Why income inequality matters for the economy, in one sentence

Getty/Spencer Platt

Last November Thomas Piketty’s Capital in the Twenty-First Century was named the Financial Times and McKinsey’s 2014 Business Book of the Year.

The FT described it as “an epic analysis of the roots and consequences of inequality.” It was a controversial book largely because it basically argues that the modern capitalist system is causing rising inequality.

But, in an IMF report released overnight Pikketty gets all the support he needs from one sentence which gives the clearest reason why politicians, policy makers and central banks should be acutely focussed on circumventing the negative feedback loop of inequality.

The IMF says:

we find an inverse relationship between the income share accruing to the rich (top 20 percent) and economic growth. If the income share of the top 20 percent increases by 1 percentage point, GDP growth is actually 0.08 percentage point lower in the following five years, suggesting that the benefits do not trickle down. Instead, a similar increase in the income share of the bottom 20 percent (the poor) is associated with 0.38 percentage point higher growth.

What makes this finding so powerful is that the authors undertook their analysis based on a sample of “159 advanced, emerging, and developing economies for the period 1980–2012.”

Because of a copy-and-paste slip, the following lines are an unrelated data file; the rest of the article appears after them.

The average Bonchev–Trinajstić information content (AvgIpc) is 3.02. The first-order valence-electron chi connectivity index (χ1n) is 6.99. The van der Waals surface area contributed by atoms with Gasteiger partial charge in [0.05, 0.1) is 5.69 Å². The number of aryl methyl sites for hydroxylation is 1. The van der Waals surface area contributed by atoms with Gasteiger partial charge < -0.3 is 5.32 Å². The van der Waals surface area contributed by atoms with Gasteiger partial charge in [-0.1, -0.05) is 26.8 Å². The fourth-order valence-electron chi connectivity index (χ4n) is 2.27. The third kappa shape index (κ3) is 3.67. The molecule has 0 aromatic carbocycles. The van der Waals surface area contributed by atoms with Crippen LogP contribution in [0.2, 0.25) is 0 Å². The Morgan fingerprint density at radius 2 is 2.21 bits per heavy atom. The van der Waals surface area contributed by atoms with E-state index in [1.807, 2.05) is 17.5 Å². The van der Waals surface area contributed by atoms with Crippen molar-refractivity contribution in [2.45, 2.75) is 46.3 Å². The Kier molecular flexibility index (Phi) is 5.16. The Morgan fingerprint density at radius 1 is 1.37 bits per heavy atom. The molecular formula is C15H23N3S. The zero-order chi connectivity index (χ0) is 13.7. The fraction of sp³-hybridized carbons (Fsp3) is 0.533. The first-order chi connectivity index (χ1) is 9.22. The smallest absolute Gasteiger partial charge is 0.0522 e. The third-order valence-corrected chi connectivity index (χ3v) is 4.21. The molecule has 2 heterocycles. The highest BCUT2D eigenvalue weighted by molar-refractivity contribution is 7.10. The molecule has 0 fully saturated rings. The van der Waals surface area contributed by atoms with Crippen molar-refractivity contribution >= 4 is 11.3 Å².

Their methodology looks robust and they say their findings about the negative impact of inequality and positive impact of a more even distribution of gains “survives a variety of robustness checks, and is in line with recent findings for a smaller sample of advanced economies (OECD 2014).”

That means that “pretax incomes of middle-class households in the United States, the United Kingdom, and Japan have experienced declining or stagnant growth rates in recent years.”

But for Australia there is good news because while “a shift in the allocation of labor income towards the higher and lower ends of the distribution has resulted in a shrinkage of the income share accruing to the middle 20 percent in many advanced economies (Australia, Canada, and Sweden are important exceptions).”

So for all the many headwinds the economy faces this isn’t one of them.

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